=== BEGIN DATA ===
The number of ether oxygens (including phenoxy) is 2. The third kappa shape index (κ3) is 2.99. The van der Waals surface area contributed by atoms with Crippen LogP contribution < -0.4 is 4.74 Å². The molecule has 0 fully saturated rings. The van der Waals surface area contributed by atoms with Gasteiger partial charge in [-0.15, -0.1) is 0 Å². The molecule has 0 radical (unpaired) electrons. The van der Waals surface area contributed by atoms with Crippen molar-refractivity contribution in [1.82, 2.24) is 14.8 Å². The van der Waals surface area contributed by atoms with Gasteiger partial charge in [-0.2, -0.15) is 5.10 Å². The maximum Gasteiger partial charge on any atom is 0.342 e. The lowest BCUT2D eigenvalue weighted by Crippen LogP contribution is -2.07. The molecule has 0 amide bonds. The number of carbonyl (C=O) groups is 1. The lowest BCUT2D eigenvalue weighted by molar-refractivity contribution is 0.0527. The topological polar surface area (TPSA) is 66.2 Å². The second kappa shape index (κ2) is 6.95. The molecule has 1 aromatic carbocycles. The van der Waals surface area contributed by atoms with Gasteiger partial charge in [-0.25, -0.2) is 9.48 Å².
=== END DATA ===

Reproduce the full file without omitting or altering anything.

The number of ether oxygens (including phenoxy) is 2. The third kappa shape index (κ3) is 2.99. The van der Waals surface area contributed by atoms with Crippen LogP contribution < -0.4 is 4.74 Å². The molecule has 0 fully saturated rings. The van der Waals surface area contributed by atoms with Gasteiger partial charge in [-0.15, -0.1) is 0 Å². The molecule has 0 radical (unpaired) electrons. The van der Waals surface area contributed by atoms with Crippen molar-refractivity contribution in [1.82, 2.24) is 14.8 Å². The van der Waals surface area contributed by atoms with Gasteiger partial charge in [-0.2, -0.15) is 5.10 Å². The maximum Gasteiger partial charge on any atom is 0.342 e. The lowest BCUT2D eigenvalue weighted by Crippen LogP contribution is -2.07. The molecule has 0 amide bonds. The number of carbonyl (C=O) groups is 1. The lowest BCUT2D eigenvalue weighted by molar-refractivity contribution is 0.0527. The topological polar surface area (TPSA) is 66.2 Å². The second kappa shape index (κ2) is 6.95. The molecule has 1 aromatic carbocycles. The van der Waals surface area contributed by atoms with Gasteiger partial charge in [-0.25, -0.2) is 9.48 Å².